Posts filled under #feminist

Mine was that time when a

Mine was that time when a guy told me that he was finding it difficult to connect to people because he's autistic. He'd never been diagnosed, he just felt a bit autistic apparently. How dry must he have thought I was to have to pretend to have a neurodevelopmental disorder in order to get away from me? My friend had a guy who told her that he was moving to France but she saw him in Tescos a week later. I think it would be better if we could all just say how we felt rather than making things up to get out of talking to people again. What's the worst excuse you've heard? . . @lalalaletmeexplainblog LINK IN BIO . . . #love #loveyourself #feminist #blogger #ukblogger #relationships #relationshipgoals #female #femalewriting #urbanwriter #lifelessons #wisdom #wordporn #bloggerlife #blog #single #singlemum #tinder #instawriter #publishing #literaryagent #grazia #cosmo #fuckboys #fuckboy #wasteman #wastemen #universe #thelawofattraction

Why would you ask ANYONE

Why would you ask ANYONE this? It's really personal info that is, medically speaking, none of your business Hotlines: Suicide: 1-800-784-8433 Bullying: 1-800-420-1479 Self-Harm: 1-800-DONT-CUT and 1-800-344-HELP Eating Disorders: 1-847-831-3438 Rape and Sexual Assault: 1-800-656-4673 Lifeline: 1-800-273-8255 Trevor Project: 1-866-488-7386 Grief Support: 1-650-321-3438 Runaway: 1-800-843-5200 and 1-800-843-5678 Depression: 1-630-482-9696 Abuse: 1-800-799-7233 and 1-800-787-3224 Trans lifeline:8775658860 Lifeline Australian hotline: 13 11 14 . . . [#lgbtq #loveislove #admins #lesbian #gay #bisexual #asexual #trans #transgender #ftm #mtf #genderqueer #bigender #pansexual #pangender #agender #asexual #demisexual #demigender #polysexual #polygender #genderfluid #notbroken #lgbt #biromantic #lgbt #lovewhoyouare #mtfpride #ftmpride #pizzarollsnotgenderroles #feminist ]

Just your typical photosh

Just your typical photoshoot with us! Had the best time hanging with @atlgirlgang + @heylaurabarnes taking so many incredible photos! More photos on the way! START COLLECTING . . . . . . . . . . . #studio #office #bosslady #gunnerandlux #littlelux #letthekids #village #flashesoflight #candidchildhood #childhoodunplugged #happykid #littleandbrave #wildandfreekids#kidsfashion #letthembelittle#sequins #stockists #girlsruntheworld #feminist #girlgang #daughter #dadsanddaughters #girlboss #fathersanddaughters #atlanta #weloveatl #atlantalife START COLLECTING

This is what #antifa look

This is what #antifa looks like.. The defacing of monuments, graves, disrespecting our American history, the destruction of public property, they beat people or try to beat people up who have opposing opinions, they stab people and promote violence against Trump supporters, (terrorize) people. This is what anti Americans look like. This is terrorism... #fuckantifa #scumbag #americanpatriot #stupidity #antifafags #communists #antisjw #antifeminist #woman4merica #antifa #feminist #conservative #republican #maga #americastrong

An extract on #feminist

Feminist theory focuses on analyzing gender inequality. Themes explored in feminism include discrimination, objectification (especially sexual objectification), oppression, patriarchy, stereotyping, art history and contemporary art, and aesthetics.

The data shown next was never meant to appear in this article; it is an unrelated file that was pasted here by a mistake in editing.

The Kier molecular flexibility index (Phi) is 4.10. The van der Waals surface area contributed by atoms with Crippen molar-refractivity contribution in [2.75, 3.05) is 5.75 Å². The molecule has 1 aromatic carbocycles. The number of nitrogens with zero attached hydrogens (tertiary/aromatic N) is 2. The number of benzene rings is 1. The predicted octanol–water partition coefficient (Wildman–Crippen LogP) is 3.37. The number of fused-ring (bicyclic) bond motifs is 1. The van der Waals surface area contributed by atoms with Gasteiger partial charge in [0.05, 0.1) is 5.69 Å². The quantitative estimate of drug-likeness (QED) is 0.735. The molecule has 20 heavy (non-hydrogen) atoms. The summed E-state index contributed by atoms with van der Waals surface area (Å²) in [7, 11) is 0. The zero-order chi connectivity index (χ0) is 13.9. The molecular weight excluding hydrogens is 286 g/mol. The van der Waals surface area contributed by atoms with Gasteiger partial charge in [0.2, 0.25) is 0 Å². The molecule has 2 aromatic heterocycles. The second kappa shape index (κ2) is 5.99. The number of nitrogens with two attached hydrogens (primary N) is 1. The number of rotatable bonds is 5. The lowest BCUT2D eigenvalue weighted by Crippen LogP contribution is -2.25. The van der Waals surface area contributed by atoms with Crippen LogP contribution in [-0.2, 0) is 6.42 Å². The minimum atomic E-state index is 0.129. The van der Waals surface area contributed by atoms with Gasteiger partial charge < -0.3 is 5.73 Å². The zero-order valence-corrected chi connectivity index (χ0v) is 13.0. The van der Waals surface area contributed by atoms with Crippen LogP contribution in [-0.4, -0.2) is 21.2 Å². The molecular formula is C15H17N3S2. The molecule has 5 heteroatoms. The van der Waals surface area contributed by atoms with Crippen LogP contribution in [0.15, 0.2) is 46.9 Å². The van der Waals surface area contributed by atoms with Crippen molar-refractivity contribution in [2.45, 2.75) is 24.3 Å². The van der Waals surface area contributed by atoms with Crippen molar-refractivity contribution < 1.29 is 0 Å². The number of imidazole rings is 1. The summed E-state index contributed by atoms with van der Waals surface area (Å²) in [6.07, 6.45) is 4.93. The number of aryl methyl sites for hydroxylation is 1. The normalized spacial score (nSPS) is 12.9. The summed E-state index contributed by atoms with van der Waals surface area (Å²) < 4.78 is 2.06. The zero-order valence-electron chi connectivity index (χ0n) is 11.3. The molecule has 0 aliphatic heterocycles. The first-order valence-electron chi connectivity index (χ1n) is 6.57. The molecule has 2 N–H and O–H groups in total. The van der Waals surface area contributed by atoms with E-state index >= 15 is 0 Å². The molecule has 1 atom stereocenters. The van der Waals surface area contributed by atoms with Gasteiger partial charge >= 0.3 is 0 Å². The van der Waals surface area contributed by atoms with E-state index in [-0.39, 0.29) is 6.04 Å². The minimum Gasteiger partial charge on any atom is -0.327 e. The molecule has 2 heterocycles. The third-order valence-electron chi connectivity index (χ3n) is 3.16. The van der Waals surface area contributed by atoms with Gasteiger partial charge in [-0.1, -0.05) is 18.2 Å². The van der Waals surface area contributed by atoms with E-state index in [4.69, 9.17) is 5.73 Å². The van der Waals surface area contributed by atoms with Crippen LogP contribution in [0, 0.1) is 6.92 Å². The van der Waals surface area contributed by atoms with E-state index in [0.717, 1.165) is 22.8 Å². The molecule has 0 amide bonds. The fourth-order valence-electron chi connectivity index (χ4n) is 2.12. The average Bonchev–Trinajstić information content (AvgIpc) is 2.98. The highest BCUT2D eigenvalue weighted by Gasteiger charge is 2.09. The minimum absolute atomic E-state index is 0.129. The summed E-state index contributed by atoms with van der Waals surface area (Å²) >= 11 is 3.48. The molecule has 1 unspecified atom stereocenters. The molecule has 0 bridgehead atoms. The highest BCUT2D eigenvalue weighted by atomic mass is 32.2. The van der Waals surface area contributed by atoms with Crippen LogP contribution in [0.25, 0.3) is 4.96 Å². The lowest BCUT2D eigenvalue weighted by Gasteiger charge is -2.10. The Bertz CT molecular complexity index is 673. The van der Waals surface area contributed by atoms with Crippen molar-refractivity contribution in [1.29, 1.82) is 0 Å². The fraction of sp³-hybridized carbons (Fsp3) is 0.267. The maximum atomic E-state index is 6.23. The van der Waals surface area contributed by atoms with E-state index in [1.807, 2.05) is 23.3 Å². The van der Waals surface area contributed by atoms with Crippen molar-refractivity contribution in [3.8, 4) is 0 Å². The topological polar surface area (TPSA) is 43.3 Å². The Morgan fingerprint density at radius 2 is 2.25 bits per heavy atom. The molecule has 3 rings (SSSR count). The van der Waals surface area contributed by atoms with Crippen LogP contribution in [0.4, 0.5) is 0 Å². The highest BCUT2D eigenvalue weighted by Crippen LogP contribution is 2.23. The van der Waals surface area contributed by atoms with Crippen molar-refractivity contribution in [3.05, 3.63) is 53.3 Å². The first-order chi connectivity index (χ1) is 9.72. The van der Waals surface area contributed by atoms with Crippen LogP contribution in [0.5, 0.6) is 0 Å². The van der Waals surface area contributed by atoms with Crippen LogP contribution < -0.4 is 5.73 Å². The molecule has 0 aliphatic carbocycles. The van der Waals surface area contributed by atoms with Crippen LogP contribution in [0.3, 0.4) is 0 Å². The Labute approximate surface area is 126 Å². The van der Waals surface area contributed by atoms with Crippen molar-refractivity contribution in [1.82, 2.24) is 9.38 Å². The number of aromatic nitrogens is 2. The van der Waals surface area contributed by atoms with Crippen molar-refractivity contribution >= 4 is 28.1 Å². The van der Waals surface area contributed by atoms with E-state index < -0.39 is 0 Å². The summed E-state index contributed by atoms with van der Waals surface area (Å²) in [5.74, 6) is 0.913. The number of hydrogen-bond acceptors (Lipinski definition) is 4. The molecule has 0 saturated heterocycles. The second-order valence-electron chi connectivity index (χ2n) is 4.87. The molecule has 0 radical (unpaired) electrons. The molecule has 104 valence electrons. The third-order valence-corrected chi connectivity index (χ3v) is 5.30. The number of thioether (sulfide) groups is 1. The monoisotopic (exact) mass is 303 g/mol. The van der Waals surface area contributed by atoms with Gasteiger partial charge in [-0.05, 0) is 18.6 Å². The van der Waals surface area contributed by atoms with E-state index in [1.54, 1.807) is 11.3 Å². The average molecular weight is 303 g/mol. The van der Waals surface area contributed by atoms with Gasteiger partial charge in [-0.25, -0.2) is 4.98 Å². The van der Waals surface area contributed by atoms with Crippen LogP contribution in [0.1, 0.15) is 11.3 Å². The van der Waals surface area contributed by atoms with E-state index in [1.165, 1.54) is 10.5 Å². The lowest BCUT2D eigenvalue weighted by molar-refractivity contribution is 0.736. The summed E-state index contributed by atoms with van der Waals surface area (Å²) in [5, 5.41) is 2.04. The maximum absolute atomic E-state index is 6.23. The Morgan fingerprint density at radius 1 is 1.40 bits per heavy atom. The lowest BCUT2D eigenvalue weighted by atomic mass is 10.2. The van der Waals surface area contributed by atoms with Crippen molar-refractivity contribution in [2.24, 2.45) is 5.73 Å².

Feminist theories first emerged as early as 1794 in publications such as A Vindication of the Rights of Woman by Mary Wollstonecraft, "The Changing Woman", "Ain't I a Woman", "Speech after Arrest for Illegal Voting", and so on. "The Changing Woman" is a Navajo Myth that gave credit to a woman who, in the end, populated the world. In 1851, Sojourner Truth addressed women's rights issues through her publication, "Ain't I a Woman". Sojourner Truth addressed the issue of women having limited rights due to men's flawed perception of women. Truth argued that if a woman of color can perform tasks that were supposedly limited to men, then any woman of any color could perform those same tasks. After her arrest for illegally voting, Susan B. Anthony gave a speech within court in which she addressed the issues of language within the constitution documented in her publication, "Speech after Arrest for Illegal voting" in 1872. Anthony questioned the authoritative principles of the constitution and its male gendered language. She raised the question of why women are accountable to be punished under law but they cannot use the law for their own protection (women could not vote, own property, nor themselves in marriage). She also critiqued the constitution for its male gendered language and questioned why women should have to abide by laws that do not specify women. Nancy Cott makes a distinction between modern feminism and its antecedents, particularly the struggle for suffrage. In the United States she places the turning point in the decades before and after women obtained the vote in 1920 (19101930). She argues that the prior woman movement was primarily about woman as a universal entity, whereas over this 20-year period it transformed itself into one primarily concerned with social differentiation, attentive to individuality and diversity. New issues dealt more with woman's condition as a social construct, gender identity, and relationships within and between genders. Politically this represented a shift from an ideological alignment comfortable with the right, to one more radically associated with the left. Susan Kingsley Kent says that Freudian patriarchy was responsible for the diminished profile of feminism in the inter-war years, others such as Juliet Mitchell consider this to be overly simplistic since Freudian theory is not wholly incompatible with feminism. Some feminist scholarship shifted away from the need to establish the origins of family, and towards analyzing the process of patriarchy. In the immediate postwar period, Simone de Beauvoir stood in opposition to an image of "the woman in the home". De Beauvoir provided an existentialist dimension to feminism with the publication of Le Deuxime Sexe (The Second Sex) in 1949. As the title implies, the starting point is the implicit inferiority of women, and the first question de Beauvoir asks is "what is a woman"?. Woman she realizes is always perceived of as the "other", "she is defined and differentiated with reference to man and not he with reference to her". In this book and her essay, "Woman: Myth & Reality", de Beauvoir anticipates Betty Friedan in seeking to demythologise the male concept of woman. "A myth invented by men to confine women to their oppressed state. For women it is not a question of asserting themselves as women, but of becoming full-scale human beings." "One is not born, but rather becomes, a woman", or as Toril Moi puts it "a woman defines herself through the way she lives her embodied situation in the world, or in other words, through the way in which she makes something of what the world makes of her". Therefore, woman must regain subject, to escape her defined role as "other", as a Cartesian point of departure. In her examination of myth, she appears as one who does not accept any special privileges for women. Ironically, feminist philosophers have had to extract de Beauvoir herself from out of the shadow of Jean-Paul Sartre to fully appreciate her. While more philosopher and novelist than activist, she did sign one of the Mouvement de Libration des Femmes manifestos. The resurgence of feminist activism in the late 1960s was accompanied by an emerging literature of concerns for the earth and spirituality, and environmentalism. This in turn created an atmosphere conducive to reigniting the study of and debate on matricentricity, as a rejection of determinism, such as Adrienne Rich and Marilyn French while for socialist feminists like Evelyn Reed, patriarchy held the properties of capitalism. Feminist psychologists, such as Jean Baker Miller, sought to bring a feminist analysis to previous psychological theories, proving that "there was nothing wrong with women, but rather with the way modern culture viewed them". Elaine Showalter describes the development of feminist theory as having a number of phases. The first she calls "feminist critique" where the feminist reader examines the ideologies behind literary phenomena. The second Showalter calls "Gynocritics" where the "woman is producer of textual meaning" including "the psychodynamics of female creativity; linguistics and the problem of a female language; the trajectory of the individual or collective female literary career and literary history". The last phase she calls "gender theory" where the "ideological inscription and the literary effects of the sex/gender system" are explored". This model has been criticized by Toril Moi who sees it as an essentialist and deterministic model for female subjectivity. She also criticized it for not taking account of the situation for women outside the west. From the 1970s onwards, psychoanalytical ideas that have been arising in the field of French feminism have gained a decisive influence on feminist theory. Feminist psychoanalysis deconstructed the phallic hypotheses regarding the Unconscious. Julia Kristeva, Bracha Ettinger and Luce Irigaray developed specific notions concerning unconscious sexual difference, the feminine and motherhood, with wide implications for film and literature analysis.